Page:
This essay proposes that current-day notions of fugitivity, understood in the terms Fred Moten proposes as a category of the irregular that escapes easy representations and predications, can undiscipline music histories in productive ways. Among these: it can inflect musicological thinking through attention to sonic remainders of haunted pasts; it can decenter understandings of the aesthetic; and it can lead to more nuanced thinking about the imbrication of music in an “undercommons” of life that refuses ever to fully sound in harmony, residing instead in a disordered space of restless, noisy sound. The essay asks, finally, how such thinking, developed by Moten, Nathaniel Mackey, and Daphne Brooks, among others, can remake aspects of musicological thinking about voice.
Martha Feldman is the Edwin A. and Betty L. Bergman Distinguished Service Professor of Music at the University of Chicago. Her books include Opera and Sovereignty (Chicago, 2007), The Castrato (Oakland, 2015), and the coedited The Voice as Something More: Essays toward Materiality (Chicago, 2019). She is now working on a book on castrato phantoms in twentieth-century Rome.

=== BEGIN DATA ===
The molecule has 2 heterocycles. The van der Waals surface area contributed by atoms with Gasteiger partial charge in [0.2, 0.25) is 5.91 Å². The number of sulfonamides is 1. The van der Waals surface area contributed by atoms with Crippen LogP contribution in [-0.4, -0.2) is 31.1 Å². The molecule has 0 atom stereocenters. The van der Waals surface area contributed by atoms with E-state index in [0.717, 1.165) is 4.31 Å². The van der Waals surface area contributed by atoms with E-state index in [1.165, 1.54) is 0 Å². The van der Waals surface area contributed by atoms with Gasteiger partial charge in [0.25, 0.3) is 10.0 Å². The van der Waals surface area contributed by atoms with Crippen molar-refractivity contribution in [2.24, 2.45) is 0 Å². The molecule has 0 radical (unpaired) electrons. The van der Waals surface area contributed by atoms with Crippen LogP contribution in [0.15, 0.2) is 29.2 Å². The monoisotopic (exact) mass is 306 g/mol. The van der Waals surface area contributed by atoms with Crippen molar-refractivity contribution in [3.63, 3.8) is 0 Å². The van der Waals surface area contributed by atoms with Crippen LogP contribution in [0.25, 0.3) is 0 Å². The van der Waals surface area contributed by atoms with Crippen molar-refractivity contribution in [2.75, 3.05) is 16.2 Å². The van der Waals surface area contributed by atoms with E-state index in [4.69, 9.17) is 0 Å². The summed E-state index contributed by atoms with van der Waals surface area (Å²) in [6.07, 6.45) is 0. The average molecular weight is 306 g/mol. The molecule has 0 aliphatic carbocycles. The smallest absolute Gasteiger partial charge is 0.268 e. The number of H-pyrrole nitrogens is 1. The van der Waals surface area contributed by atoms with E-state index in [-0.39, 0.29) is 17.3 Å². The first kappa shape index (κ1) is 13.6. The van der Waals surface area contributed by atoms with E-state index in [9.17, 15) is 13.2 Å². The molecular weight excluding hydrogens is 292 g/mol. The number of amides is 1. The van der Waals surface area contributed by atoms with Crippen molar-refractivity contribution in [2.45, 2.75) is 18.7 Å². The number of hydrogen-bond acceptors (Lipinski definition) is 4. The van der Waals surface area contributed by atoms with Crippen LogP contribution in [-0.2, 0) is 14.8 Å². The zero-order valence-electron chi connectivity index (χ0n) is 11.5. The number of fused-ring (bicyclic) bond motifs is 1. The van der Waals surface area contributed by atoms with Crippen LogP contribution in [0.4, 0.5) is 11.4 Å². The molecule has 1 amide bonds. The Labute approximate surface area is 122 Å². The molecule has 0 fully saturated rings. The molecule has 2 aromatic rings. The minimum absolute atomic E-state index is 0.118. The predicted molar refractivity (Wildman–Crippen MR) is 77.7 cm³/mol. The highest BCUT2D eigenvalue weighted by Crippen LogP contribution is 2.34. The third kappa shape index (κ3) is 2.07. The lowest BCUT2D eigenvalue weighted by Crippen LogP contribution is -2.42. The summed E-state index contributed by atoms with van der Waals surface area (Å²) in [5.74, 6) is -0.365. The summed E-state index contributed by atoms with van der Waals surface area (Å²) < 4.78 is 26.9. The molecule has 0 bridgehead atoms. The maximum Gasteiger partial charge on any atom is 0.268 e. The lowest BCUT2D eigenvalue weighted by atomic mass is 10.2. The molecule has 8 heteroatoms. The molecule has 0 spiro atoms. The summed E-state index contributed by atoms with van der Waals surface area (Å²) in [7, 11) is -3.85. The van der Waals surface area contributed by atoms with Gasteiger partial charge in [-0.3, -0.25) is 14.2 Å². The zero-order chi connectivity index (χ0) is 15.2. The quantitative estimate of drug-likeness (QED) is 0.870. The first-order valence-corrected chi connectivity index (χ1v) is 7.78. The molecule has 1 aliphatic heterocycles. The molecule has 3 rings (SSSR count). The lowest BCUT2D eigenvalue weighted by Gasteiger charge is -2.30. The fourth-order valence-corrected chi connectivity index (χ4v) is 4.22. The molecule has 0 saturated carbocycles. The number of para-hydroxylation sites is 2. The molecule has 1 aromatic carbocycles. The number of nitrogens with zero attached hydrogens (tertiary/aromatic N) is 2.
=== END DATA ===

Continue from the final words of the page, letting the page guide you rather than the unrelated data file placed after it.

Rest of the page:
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Martha Feldman; Fugitive Voice. Representations 1 May 2021; 154 (1): 10–22. doi: https://doi.org/10.1525/rep.2021.154.2.10
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